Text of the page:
Faith in action: Colleyville churches, other heroes rise in synagogue hostage crisis

·2 min read

When a dangerous situation is over, especially when it blessedly ends without loss of innocent life, there’s a tendency to move on quickly. After all, if we dwell on the world’s many tragedies, we risk becoming paralyzed in sadness or anger.

The terrorist attack on a Colleyville synagogue may be such an event. The hostages taken Saturday by a British man demanding the release of a convicted terrorist from a Fort Worth federal prison are physically unharmed after hours of captivity.

So, before their story fades, we should pause long enough to reflect on all the heroes who pitched in to help others.

Police at all levels, and especially those who took great personal risk to storm the building, are top of mind. We also hail the many who lent support to Congregation Beth Israel and to the emergency responders and police.

That includes those who dropped their own plans for a winter Saturday to help officers stuck out in the cold. And the world community of faith who, without regard for specific religion, prayed for a peaceful ending.

If works flow from faith, this is what it looks like.

In particular, a neighboring church whose only involvement was the accident of proximity swung into action.

Good Shepherd Catholic Community opened its doors to many needing help during the standoff, as the Star-Telegram’s Domingo Ramirez Jr. reported Sunday. Most importantly, it provided a nearby haven for the hostages’ families, a relatively quiet space where they could wait out what must have been the most terrifying day of their lives.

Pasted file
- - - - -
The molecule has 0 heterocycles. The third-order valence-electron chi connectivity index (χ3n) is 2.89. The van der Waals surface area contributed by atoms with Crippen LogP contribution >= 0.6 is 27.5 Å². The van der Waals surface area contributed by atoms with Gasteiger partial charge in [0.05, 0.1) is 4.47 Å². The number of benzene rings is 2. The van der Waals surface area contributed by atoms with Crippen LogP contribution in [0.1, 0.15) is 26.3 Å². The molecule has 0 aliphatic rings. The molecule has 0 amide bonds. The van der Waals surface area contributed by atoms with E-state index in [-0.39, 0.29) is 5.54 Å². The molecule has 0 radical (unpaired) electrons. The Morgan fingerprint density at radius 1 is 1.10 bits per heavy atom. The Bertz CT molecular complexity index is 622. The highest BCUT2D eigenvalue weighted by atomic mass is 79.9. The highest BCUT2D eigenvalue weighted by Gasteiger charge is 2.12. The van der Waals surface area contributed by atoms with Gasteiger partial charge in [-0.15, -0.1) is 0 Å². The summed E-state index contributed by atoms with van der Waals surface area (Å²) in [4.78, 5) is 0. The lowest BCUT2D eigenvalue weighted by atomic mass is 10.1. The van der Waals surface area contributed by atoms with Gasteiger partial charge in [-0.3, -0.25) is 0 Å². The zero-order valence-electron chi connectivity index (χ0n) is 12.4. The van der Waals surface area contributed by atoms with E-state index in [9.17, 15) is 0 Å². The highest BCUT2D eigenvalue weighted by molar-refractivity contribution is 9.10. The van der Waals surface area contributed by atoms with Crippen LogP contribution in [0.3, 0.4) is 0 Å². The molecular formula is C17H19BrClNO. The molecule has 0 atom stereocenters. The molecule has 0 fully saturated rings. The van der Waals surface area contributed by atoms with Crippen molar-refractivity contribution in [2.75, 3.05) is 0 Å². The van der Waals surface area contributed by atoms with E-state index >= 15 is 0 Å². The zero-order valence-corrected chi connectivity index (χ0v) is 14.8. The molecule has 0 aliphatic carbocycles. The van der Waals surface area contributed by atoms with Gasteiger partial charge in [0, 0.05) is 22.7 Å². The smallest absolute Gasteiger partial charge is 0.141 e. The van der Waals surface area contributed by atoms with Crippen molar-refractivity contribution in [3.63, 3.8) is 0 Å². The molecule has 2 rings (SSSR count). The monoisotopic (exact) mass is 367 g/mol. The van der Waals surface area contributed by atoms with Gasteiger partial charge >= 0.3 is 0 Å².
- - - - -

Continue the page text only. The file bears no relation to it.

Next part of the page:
The church community responded with food, and Good Shepherd even opened its doors to reporters covering the standoff for hours in the cold. Trust us, that’s not always the reaction media members receive.

Colleyville police Chief Michael Miller said Saturday night that his community provided generous support, sending food for officers, messages of support and prayers.

“There’s lots of hope in how the community came together,” Miller said. “I received calls from my colleagues across the nation. … This community, other churches, have all reached out. Food has been brought. Our people have been cared for.”

Many of our institutions, public and private, have let us down in recent years. The resulting distrust in government, churches and business are contributing to a crisis of community. The pandemic reinforces loneliness and isolation. There are real challenges in law enforcement, too.

But Saturday’s response on all fronts shows the best of us. Let it be a reminder of what we can accomplish together if we try harder to follow the most important message all our faiths send us: Love one another.

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